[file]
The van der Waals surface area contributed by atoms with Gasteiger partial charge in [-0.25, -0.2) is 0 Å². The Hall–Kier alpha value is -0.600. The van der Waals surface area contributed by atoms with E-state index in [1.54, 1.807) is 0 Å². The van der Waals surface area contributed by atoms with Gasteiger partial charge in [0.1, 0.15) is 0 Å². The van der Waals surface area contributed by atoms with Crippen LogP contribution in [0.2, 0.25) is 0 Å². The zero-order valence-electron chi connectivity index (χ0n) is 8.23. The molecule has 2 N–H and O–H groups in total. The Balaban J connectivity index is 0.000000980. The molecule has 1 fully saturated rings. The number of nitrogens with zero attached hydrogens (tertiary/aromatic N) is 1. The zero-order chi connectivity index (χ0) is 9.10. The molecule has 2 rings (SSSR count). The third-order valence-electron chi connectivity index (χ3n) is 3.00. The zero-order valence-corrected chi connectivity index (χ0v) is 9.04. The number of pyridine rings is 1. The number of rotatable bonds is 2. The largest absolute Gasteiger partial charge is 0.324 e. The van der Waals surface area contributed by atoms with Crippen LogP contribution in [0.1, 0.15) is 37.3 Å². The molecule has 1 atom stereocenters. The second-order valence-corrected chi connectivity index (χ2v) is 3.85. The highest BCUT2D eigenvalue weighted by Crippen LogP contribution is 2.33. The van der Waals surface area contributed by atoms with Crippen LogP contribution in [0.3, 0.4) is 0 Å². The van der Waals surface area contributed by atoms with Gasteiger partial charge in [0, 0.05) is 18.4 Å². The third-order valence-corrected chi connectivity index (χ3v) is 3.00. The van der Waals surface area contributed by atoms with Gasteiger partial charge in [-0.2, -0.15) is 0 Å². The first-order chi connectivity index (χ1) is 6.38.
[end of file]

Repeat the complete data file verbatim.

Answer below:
The van der Waals surface area contributed by atoms with Gasteiger partial charge in [-0.25, -0.2) is 0 Å². The Hall–Kier alpha value is -0.600. The van der Waals surface area contributed by atoms with E-state index in [1.54, 1.807) is 0 Å². The van der Waals surface area contributed by atoms with Gasteiger partial charge in [0.1, 0.15) is 0 Å². The van der Waals surface area contributed by atoms with Crippen LogP contribution in [0.2, 0.25) is 0 Å². The zero-order valence-electron chi connectivity index (χ0n) is 8.23. The molecule has 2 N–H and O–H groups in total. The Balaban J connectivity index is 0.000000980. The molecule has 1 fully saturated rings. The number of nitrogens with zero attached hydrogens (tertiary/aromatic N) is 1. The zero-order chi connectivity index (χ0) is 9.10. The molecule has 2 rings (SSSR count). The third-order valence-electron chi connectivity index (χ3n) is 3.00. The zero-order valence-corrected chi connectivity index (χ0v) is 9.04. The number of pyridine rings is 1. The number of rotatable bonds is 2. The largest absolute Gasteiger partial charge is 0.324 e. The van der Waals surface area contributed by atoms with Crippen LogP contribution in [0.1, 0.15) is 37.3 Å². The molecule has 1 atom stereocenters. The second-order valence-corrected chi connectivity index (χ2v) is 3.85. The highest BCUT2D eigenvalue weighted by Crippen LogP contribution is 2.33. The van der Waals surface area contributed by atoms with Crippen LogP contribution in [0.3, 0.4) is 0 Å². The van der Waals surface area contributed by atoms with Gasteiger partial charge in [0, 0.05) is 18.4 Å². The third-order valence-corrected chi connectivity index (χ3v) is 3.00. The van der Waals surface area contributed by atoms with Gasteiger partial charge in [-0.2, -0.15) is 0 Å². The first-order chi connectivity index (χ1) is 6.38.